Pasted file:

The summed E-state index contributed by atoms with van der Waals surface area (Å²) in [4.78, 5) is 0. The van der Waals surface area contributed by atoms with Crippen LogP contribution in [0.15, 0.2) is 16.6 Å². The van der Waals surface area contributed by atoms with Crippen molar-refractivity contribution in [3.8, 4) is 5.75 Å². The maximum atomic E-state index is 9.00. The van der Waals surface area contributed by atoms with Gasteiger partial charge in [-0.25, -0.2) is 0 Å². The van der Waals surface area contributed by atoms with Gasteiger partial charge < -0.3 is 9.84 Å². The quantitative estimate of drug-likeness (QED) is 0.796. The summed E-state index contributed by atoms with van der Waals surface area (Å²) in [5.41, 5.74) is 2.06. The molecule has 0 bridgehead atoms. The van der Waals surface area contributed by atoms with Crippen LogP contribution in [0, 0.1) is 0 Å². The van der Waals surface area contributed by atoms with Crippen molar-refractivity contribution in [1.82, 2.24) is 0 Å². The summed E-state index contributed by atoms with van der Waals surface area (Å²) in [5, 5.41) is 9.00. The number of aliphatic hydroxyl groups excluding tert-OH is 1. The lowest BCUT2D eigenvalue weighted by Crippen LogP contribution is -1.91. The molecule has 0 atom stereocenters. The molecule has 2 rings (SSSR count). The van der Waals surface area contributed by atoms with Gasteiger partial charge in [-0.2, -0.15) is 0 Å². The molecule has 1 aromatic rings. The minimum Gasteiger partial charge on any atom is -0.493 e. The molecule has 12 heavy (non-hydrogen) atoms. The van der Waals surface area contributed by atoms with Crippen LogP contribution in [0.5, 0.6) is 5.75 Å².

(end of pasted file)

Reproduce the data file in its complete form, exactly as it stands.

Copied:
The summed E-state index contributed by atoms with van der Waals surface area (Å²) in [4.78, 5) is 0. The van der Waals surface area contributed by atoms with Crippen LogP contribution in [0.15, 0.2) is 16.6 Å². The van der Waals surface area contributed by atoms with Crippen molar-refractivity contribution in [3.8, 4) is 5.75 Å². The maximum atomic E-state index is 9.00. The van der Waals surface area contributed by atoms with Gasteiger partial charge in [-0.25, -0.2) is 0 Å². The van der Waals surface area contributed by atoms with Gasteiger partial charge < -0.3 is 9.84 Å². The quantitative estimate of drug-likeness (QED) is 0.796. The summed E-state index contributed by atoms with van der Waals surface area (Å²) in [5.41, 5.74) is 2.06. The molecule has 0 bridgehead atoms. The van der Waals surface area contributed by atoms with Crippen LogP contribution in [0, 0.1) is 0 Å². The van der Waals surface area contributed by atoms with Crippen molar-refractivity contribution in [1.82, 2.24) is 0 Å². The summed E-state index contributed by atoms with van der Waals surface area (Å²) in [5, 5.41) is 9.00. The number of aliphatic hydroxyl groups excluding tert-OH is 1. The lowest BCUT2D eigenvalue weighted by Crippen LogP contribution is -1.91. The molecule has 0 atom stereocenters. The molecule has 2 rings (SSSR count). The van der Waals surface area contributed by atoms with Gasteiger partial charge in [-0.2, -0.15) is 0 Å². The molecule has 1 aromatic rings. The minimum Gasteiger partial charge on any atom is -0.493 e. The molecule has 12 heavy (non-hydrogen) atoms. The van der Waals surface area contributed by atoms with Crippen LogP contribution in [0.5, 0.6) is 5.75 Å².